But unlike say murder, "identity theft" isn't some serious crime - it's in the same basket as "war on drugs" in that they both attempt to fortify a nonsensical top-down design at odds with the underlying reality. It's arbitrage against a broken authorization paradigm, and will continue as long as banks (et al) choose to just bear the cost rather than actually fix their systems.
The ways to fix it are numerous, but most of them would involve a widely used national identity card that's actually designed for identification (as opposed to social security numbers which were never meant to be used like this). Alternatively have the banks pay fines for each instance of "identity theft" they suffer, and watch how they figure out better ways to identify people (probably verifying them in person).
I've done some research around social engineering and the no. 1 thing that stopped us from getting into bank accounts etc. was that to do anything remotely dangerous, you had to present your ID card. Even if you got your hands on someone's IBAN, name, address, bday and national ID number - no card, no deal.
It's not impossible to get fake IDs, but it's a significant investment to do so, which stops the kind of drive-by identity theft I read about from the states.
The real legislation that is needed is to statutorily shore up the banks' liability for the damage their negligence causes. A person that has to deal with fall out from a bank being defrauded (eg repudiating that bank's and surveillance bureaus' libel) should receive a decent hourly wage in liquidated damages.
But while I agree that tech alone wouldn't fix much, using a single number (with no biometrics whatsoever) for identification is just asking for trouble. Even my bus pass has my picture on it!
The real problem in the US is that for any newly proposed identity system, any protections that keep the private sector from hooking into it for their own commercial surveillance will get scrapped due to lobbying. At the present, even social security and license plates are just basic government mandates, but form a foundation for unrestrained commercial actors to implement totalitarian surveillance.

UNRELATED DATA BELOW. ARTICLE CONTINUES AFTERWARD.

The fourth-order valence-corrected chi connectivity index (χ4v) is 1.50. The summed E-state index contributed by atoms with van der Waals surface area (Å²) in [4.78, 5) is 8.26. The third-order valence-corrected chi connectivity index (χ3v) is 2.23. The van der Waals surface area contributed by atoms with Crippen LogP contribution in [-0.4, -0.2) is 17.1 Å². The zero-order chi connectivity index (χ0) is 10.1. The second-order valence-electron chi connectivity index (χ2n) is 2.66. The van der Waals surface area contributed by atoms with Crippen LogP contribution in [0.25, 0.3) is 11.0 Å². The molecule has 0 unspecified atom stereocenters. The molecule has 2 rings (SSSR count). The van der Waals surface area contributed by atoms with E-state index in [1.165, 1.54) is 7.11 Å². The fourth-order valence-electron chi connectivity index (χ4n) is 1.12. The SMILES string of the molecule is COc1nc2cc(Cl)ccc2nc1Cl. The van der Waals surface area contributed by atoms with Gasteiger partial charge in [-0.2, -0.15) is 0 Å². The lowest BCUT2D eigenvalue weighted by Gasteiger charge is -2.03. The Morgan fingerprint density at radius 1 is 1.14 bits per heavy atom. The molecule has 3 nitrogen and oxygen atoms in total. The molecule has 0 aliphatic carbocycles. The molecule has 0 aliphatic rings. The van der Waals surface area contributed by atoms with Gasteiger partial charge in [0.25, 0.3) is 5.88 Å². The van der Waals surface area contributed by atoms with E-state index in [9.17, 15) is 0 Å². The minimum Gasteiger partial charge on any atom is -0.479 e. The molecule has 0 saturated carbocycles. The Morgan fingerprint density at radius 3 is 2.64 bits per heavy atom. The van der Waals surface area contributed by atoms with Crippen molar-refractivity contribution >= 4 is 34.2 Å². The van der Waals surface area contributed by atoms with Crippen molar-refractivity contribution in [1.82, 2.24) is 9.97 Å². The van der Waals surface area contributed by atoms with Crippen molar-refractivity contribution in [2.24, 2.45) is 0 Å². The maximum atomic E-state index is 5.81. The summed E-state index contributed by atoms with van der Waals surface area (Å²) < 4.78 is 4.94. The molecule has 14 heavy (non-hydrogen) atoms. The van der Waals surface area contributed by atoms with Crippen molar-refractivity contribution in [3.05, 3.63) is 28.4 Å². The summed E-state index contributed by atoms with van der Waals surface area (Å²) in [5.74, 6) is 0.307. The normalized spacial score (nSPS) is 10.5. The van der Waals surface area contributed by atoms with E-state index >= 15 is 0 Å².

So given that, the sensible freedom-preserving USian position is to be against any new identity systems until some laws have actually been passed to prohibit abuses of the current ones.
And that's generally the best case. Name, state, and birthday are considered unique in a terrifying number of settings, including traffic stops, DMV records, and voter registrations. It's baffling to me that a police officer can 'run a license' and act on the results without making use of the unique ID already provided on the license, but it apparently happens.
For example, if you have a bank account at a brick-and-mortar bank (and haven't setup online access), anybody can obtain online access to that account by going to the bank's website and entering your name, social security number, and maybe the recent account balance. This is in fact the exact process a bank rep does when you open a new account if they setup that access for you, or sometimes they even tell you to go home and do this yourself! Similarly, if you forget your online banking password, you can reset it entirely online with access to your email account, making your email account more trusted than the bank account!
In actuality, your being in the bank in person is the primary trust relationship, and that needs to be leveraged for the above scenarios. So online access should only ever be setup in a branch, and perhaps password resets should even require going down there as well.
(Obviously this is just an example and does not also apply to online-only banks. As I said, the key is to stop treating quasi-public information as a shared secret)